If we care about our planet, it’s time to act and vote

NANAIMO – Re: Voters sorting out federal election issues, Opinion, Aug. 13.

To the Editor,

I’ve been a lifelong federal Liberal party supporter, but this time I am voting Green.

If you care about the future of this planet for yourself and your descendants, now is the time to act with your vote.

People living in the cities don’t notice the effect on the forest lands like the people who work in the forests. It’s getting drier and drier and this is the second consecutive year that the seedlings have failed to survive as the drought periods get longer.

Forget the voting patterns in your life, as the other parties haven’t delivered.

The future is our children and there is nothing for them if people’s thinking and actions aren’t changed, and changed quickly.

Corporate greed and exploitation rule the day. Our generation has largely been responsible for it so we must change now. Only you can change this Earth for the better.

Mike GogoNanaimo


To the Editor,

Re: Voters sorting out federal election issues, Opinion, Aug. 13.

Two key election issues are leadership and values. Conservative Bill C-59, the Economic Action Plan, expands financial supports for families and requires balanced federal budgets. The NDP voted against these two pillars of prosperity.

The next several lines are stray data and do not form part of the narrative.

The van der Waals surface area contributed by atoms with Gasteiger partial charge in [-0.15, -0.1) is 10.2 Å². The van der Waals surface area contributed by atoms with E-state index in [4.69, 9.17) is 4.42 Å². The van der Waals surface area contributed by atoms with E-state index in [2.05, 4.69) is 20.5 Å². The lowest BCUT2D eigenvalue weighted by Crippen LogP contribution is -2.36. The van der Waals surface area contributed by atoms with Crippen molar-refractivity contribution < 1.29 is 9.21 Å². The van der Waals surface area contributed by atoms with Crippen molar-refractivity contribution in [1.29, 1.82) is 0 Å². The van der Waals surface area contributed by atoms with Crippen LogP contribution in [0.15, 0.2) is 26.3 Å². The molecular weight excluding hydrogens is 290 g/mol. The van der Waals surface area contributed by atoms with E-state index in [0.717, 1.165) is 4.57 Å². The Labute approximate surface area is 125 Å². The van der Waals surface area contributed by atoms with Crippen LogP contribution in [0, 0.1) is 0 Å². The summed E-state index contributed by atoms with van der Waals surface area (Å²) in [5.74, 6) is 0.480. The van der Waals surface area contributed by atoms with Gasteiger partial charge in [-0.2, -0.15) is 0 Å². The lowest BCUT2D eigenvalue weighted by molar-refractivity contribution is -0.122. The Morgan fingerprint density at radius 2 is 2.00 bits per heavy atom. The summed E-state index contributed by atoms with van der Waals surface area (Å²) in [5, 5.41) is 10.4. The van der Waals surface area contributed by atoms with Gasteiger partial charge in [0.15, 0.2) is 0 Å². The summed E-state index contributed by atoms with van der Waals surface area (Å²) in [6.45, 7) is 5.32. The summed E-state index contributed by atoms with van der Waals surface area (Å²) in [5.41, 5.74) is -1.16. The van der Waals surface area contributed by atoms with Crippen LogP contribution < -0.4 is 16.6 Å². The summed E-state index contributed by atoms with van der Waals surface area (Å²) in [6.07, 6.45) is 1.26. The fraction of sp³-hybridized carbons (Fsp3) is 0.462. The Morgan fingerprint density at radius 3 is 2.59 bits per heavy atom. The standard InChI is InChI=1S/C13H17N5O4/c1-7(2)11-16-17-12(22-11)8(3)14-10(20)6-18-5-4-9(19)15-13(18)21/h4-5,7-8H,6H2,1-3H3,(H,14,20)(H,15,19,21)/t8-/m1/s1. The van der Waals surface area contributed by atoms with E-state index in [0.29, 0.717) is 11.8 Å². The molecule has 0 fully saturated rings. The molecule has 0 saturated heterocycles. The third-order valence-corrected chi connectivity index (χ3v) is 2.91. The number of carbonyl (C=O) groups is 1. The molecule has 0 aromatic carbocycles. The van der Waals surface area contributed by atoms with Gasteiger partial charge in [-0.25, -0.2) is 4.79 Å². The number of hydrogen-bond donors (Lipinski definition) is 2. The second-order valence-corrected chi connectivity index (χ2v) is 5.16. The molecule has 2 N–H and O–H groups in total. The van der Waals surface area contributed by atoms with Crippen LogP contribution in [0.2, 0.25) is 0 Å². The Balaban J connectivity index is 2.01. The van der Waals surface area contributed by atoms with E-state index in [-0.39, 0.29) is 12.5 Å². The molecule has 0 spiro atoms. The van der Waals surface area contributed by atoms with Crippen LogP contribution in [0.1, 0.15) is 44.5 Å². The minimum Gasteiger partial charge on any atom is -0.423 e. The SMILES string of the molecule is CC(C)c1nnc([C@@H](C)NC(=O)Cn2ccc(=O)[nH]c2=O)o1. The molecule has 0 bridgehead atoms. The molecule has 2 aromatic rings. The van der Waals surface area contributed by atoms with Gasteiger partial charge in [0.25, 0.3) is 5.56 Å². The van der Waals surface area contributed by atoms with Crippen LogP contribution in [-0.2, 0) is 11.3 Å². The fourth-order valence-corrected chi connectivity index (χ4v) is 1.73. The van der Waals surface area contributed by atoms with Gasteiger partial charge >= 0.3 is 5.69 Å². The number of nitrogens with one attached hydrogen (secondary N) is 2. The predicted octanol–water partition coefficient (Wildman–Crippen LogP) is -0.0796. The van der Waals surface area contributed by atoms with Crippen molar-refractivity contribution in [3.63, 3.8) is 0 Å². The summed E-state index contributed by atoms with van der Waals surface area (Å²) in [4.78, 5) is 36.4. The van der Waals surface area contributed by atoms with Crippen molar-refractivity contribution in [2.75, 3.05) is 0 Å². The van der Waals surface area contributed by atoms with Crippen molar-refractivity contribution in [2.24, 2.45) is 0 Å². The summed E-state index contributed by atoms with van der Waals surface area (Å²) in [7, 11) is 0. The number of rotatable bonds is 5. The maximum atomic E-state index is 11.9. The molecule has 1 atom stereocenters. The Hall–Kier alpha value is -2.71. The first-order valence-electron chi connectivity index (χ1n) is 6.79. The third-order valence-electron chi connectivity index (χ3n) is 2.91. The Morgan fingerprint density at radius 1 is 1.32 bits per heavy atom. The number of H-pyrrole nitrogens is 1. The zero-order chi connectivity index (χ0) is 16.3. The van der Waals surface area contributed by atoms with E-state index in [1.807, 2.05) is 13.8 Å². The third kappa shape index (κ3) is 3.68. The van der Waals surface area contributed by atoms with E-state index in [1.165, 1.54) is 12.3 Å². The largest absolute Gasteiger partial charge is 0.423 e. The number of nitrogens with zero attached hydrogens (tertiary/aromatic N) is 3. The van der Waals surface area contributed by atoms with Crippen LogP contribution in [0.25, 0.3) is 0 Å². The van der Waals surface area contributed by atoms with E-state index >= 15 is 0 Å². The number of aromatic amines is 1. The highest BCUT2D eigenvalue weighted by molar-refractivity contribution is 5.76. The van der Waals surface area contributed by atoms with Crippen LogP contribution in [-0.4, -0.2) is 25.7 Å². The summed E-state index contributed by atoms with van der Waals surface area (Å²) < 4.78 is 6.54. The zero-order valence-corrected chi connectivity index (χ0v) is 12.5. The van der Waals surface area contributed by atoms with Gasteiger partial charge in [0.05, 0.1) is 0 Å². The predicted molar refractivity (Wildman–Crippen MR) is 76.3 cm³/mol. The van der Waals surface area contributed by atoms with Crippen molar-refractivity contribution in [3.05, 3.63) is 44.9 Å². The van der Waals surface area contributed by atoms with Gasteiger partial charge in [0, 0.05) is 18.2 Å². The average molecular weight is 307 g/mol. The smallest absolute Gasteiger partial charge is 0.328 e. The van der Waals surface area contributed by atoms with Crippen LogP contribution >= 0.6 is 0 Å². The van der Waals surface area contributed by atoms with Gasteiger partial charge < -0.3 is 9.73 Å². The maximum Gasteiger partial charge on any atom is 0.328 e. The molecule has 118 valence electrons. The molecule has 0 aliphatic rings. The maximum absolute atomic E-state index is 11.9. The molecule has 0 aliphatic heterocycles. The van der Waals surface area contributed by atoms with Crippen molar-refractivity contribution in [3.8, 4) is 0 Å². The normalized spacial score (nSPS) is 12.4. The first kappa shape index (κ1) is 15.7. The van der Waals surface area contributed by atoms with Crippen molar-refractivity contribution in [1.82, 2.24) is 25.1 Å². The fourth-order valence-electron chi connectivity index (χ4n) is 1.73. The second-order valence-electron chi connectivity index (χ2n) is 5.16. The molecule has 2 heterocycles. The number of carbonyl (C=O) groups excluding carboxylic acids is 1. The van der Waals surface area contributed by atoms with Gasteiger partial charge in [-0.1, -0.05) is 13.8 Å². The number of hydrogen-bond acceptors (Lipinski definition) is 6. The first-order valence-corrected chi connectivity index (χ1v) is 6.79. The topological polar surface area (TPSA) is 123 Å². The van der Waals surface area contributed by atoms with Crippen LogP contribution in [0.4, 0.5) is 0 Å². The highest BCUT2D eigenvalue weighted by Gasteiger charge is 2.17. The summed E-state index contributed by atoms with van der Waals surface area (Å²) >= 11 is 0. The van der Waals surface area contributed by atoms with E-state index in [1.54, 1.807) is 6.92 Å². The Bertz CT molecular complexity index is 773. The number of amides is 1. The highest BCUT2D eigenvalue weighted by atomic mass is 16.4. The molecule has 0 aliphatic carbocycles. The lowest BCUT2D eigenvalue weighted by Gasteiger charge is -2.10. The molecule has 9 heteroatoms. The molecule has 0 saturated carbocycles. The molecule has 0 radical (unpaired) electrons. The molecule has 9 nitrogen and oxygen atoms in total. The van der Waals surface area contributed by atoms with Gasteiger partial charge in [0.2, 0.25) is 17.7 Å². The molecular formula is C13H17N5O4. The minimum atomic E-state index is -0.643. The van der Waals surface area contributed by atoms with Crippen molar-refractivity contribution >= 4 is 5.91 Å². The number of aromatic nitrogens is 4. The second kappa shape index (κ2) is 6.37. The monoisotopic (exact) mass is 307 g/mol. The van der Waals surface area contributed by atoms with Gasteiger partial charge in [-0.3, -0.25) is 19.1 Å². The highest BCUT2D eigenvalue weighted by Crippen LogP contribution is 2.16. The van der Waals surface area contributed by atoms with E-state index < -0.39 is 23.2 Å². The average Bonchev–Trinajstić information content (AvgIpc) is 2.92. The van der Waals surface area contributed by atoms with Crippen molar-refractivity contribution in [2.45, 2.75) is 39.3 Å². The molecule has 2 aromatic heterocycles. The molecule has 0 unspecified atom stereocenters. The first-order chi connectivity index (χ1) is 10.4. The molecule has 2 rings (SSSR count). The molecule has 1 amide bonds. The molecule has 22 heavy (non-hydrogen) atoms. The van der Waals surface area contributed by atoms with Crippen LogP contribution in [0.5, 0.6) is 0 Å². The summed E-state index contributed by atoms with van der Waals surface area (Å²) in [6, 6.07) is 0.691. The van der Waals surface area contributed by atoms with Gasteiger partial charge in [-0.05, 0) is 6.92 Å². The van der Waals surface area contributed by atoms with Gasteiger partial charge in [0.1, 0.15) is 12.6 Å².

The same bill also implements Canadian values of mercy and security. Terrorist groups like Islamic State engage in systematic rape, enslavement of women, torture and murder. Conservatives voted to prohibit Canadians from travelling abroad to join ISIL. The NDP voted to allow it. Prime Minister Stephen Harper urges Canadians to vote with “moral clarity, strength and resolve.” Will you vote NDP and let terrorists from Canada join the ISIL perpetrators? Or will you vote Conservative and protect foreign women from atrocities?

This election is profoundly about leadership and values. We are electing a Parliament, but we are choosing who we are as a nation.

Bart JessupGabriola Island


To the Editor,

When interviewed after the tabling of the 2014 budget last February, Justin Trudeau was asked if balancing the budget was a priority for him and if so how would he go about it. He answered “the commitment needs to be a commitment to grow the economy and the budget will balance itself.” The last part of that response has been taken out of context and used to ridicule Trudeau for thinking a budget will balance itself. However, if you are honest and take the whole of what he said, he is in the august company of Flaherty, Thatcher, Reagan and Harper himself who routinely point out that economic growth is crucial to balancing a budget.

Why does the Conservative party keep trying to mislead citizens with this cheap and dishonest advertising that is – even in the early weeks of the campaign, along with all the other instances of prevarication and obfuscation – already becoming intolerable.

Liz FoxLantzville

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